o Sponsors must reimburse Federal, State, and local governments for the cost of means-tested benefits received by the sponsored immigrant during the deeming period, but excluding the costs of emergency medical services.

Emergency Services

Provided they meet the financial and categorical eligibility requirements, both qualified aliens and non-qualified aliens continue to be eligible for emergency services under Medicaid.

SSI/ Medicaid Connection for "Qualified Aliens"

Other provisions of welfare reform ban receipt of SSI cash benefits for both current and new otherwise eligible " qualified aliens," unless they are a member of one of the excepted groups listed above.

Individuals who continue to receive SSI cash benefits would be eligible for Medicaid under the usual rules. The Social Security Administration must redetermine the SSI eligibility of all immigrants within one year of enactment. Upon redetermination, the immigrant may lose cash assistance if he/she is not a member of one of the above excepted groups.

States are required to perform a redetermination of Medicaid eligibility in any case where an individual loses SSI and that termination affects the individual's eligibility for Medicaid. Those losing or barred in the future from receiving SSI cash benefits will find their Medicaid benefits affected in the following ways:

o A State that has opted under its Medicaid plan to cover non-cash SSI-related groups would automatically continue Medicaid for "qualified aliens" who fit into those groups.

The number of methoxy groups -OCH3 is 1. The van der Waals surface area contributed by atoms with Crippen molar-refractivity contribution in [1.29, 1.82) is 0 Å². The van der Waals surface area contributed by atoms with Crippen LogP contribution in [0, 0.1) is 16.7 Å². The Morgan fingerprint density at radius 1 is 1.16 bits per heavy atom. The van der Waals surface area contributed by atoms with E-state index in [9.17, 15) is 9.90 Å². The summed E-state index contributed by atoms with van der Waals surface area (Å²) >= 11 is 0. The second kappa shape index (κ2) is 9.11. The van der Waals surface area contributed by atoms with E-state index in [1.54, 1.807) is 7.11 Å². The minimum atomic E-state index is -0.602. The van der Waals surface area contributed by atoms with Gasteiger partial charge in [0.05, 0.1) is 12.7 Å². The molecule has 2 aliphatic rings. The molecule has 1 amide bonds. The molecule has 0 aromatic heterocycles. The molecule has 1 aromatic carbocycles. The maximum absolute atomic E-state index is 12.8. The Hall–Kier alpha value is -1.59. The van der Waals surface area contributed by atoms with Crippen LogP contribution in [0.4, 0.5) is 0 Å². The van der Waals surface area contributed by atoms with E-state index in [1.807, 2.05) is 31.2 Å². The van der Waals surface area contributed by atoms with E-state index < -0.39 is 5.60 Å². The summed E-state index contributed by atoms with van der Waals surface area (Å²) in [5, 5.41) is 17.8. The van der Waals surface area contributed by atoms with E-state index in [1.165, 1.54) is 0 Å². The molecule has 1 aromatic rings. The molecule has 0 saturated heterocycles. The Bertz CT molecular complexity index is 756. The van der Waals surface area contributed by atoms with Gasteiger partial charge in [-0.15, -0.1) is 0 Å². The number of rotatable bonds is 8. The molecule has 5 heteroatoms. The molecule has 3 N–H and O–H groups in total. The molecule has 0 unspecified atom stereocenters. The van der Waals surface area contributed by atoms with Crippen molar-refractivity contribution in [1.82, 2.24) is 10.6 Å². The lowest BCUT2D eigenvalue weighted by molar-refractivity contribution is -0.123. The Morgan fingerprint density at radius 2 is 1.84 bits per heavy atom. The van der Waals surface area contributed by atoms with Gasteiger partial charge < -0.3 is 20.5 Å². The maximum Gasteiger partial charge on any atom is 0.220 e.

o A State that has not previously opted under its Medicaid State plan to cover non-cash SSI-related groups could, as always, submit a State plan amendment to provide coverage for non-cash SSI-related groups. HCFA is exploring options to permit States to do this as simply as possible.

In addition, a State that opts to cover only SSI cash recipients may still be able to cover some of the "qualified aliens" under other provisions of current Medicaid law (i.e., poverty-related pregnant women and children, medically needy, etc.).

An immigrant who loses SSI cash benefits would continue to be eligible for Medicaid until the State conducts a Medicaid eligibility redetermination (which requires consideration of other bases for Medicaid eligibility for which the individual may qualify) and has found that the individual does not qualify for Medicaid by any other means.

Related Fact Sheets:

Link Between Medicaid and Temporary Assistance for Needy Families (TANF) - Fact Sheet #1

Link Between Medicaid and Coverage of SSI Children under Welfare Reform - Fact Sheet #2

Link Between Medicaid and the Immigration Provisions of the Personal Responsibility and Work Opportunity Act of 1996 - Fact Sheet #4